Hope in Cuba. An organic farm in Cuba demonstrates a success story in Cuba’s challenged agriculture sector. The farm provides benefits to its workers, food to the community, and teaches citizens about healthy food. Growing food domestically will also help boost the economy; last year the country spent over 1.633 billion dollars on food imports. The Caribbean countries, which are net food importers, are suffering the greatest impact in the hemisphere as worldwide food prices skyrocket.
Industrial ag. I was pleased to read a letter in the Journal of the American Veterinary Medical Association, authored by Raymond Tarpley, a veterinarian and former MPH student at the Bloomberg School. An informed critic of several policy positions taken by the AVMA, he addresses the social costs and increased demand associated with industrial agriculture. To quote Raymond, “Rather than concern ourselves with diets of affluence, with their attendant nutritional and ecological penalties, we might do better to direct our efforts to the more than one billion in the current global population, including children in 10% of US households, who lack food security despite the current efficiencies of industrial agriculture.”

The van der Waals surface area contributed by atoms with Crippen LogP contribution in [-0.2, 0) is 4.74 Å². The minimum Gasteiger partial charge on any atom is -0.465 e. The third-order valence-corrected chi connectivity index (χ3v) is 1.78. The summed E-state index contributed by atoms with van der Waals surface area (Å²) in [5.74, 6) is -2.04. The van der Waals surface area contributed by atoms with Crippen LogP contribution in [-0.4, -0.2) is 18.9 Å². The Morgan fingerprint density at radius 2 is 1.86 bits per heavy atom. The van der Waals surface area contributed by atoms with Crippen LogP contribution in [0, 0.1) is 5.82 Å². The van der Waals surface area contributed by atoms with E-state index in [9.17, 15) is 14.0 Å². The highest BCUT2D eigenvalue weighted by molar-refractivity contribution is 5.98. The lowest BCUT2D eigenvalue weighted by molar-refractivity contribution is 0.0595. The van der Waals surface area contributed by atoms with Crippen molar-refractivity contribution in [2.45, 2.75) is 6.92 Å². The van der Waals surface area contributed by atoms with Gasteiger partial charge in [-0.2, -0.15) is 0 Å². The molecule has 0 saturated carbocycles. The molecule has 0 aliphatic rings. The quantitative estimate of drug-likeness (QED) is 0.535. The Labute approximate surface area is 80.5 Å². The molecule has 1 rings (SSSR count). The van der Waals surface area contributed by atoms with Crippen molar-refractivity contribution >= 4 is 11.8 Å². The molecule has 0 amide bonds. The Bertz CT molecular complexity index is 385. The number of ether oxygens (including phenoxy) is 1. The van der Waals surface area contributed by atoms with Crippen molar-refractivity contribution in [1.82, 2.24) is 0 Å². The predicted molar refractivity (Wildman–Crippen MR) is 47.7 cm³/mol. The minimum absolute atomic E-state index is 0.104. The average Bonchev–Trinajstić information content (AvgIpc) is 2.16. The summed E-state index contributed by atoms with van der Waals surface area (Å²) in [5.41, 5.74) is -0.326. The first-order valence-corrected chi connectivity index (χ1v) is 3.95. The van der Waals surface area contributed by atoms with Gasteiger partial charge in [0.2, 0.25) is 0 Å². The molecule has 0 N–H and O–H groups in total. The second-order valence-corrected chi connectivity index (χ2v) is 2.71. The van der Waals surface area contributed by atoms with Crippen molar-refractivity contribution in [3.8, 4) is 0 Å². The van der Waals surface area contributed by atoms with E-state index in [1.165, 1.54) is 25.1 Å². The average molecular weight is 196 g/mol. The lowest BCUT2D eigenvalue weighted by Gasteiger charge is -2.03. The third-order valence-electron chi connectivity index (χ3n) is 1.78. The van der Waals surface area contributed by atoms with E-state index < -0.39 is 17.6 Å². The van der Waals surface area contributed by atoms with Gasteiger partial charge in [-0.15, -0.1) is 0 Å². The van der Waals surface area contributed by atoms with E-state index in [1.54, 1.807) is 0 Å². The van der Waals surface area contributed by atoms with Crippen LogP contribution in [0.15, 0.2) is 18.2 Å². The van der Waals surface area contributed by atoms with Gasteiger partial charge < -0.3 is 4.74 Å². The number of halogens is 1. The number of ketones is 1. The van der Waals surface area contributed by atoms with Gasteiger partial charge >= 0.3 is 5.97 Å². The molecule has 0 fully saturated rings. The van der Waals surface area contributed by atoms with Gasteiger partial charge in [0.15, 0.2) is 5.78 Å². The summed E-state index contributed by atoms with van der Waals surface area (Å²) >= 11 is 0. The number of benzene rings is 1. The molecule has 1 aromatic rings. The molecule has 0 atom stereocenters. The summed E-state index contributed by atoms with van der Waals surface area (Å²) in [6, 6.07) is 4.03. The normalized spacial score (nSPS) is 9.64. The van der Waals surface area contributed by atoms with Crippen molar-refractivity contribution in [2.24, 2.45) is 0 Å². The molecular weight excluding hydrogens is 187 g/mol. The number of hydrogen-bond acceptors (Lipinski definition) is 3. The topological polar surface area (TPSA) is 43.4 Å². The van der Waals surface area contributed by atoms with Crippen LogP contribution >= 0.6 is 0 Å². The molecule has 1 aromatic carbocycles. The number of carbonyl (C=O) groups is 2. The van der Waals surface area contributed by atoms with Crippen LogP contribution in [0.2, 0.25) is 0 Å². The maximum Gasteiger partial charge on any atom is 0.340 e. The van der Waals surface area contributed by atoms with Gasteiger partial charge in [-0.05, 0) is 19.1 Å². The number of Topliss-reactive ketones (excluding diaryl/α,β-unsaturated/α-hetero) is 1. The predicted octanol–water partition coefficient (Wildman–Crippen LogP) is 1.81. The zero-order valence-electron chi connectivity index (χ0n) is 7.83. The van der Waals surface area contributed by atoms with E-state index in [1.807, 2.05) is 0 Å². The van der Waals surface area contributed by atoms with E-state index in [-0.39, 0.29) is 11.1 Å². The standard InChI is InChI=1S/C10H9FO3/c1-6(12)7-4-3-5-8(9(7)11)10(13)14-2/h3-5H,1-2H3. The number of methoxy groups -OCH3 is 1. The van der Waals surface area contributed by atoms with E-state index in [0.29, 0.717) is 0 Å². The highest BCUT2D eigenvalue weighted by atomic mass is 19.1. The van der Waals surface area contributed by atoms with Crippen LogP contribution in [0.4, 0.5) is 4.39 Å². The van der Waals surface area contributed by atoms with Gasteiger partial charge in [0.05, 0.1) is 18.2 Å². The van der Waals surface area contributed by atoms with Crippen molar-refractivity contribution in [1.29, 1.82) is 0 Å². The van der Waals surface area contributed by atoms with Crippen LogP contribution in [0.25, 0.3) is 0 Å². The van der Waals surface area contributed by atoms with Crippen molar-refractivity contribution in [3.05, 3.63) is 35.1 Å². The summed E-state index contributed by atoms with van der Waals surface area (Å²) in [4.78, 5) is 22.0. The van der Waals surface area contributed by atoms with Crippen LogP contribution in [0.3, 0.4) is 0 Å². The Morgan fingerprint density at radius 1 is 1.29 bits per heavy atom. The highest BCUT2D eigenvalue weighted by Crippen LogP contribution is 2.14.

Women and sustainability. This week the Women Deliver 2013 Conference in Kuala Lumpur, Malaysia, focused not only on women’s rights, poverty, social change, and development, but also addressed critical issues of population and sustainability. CLF friend Danielle Nierenberg liveblogged from the event: check it out at FoodTank or follow the event on Twitter via #WD2013. The Chinese are famous for saying that women hold up half the world. The reality is that about 70 percent of the world’s farmers are women. Anything that can be done to improve their education, access to better seeds, fairer prices in the marketplace, and more control over their own reproductive choices will benefit their children, their families, and their societies.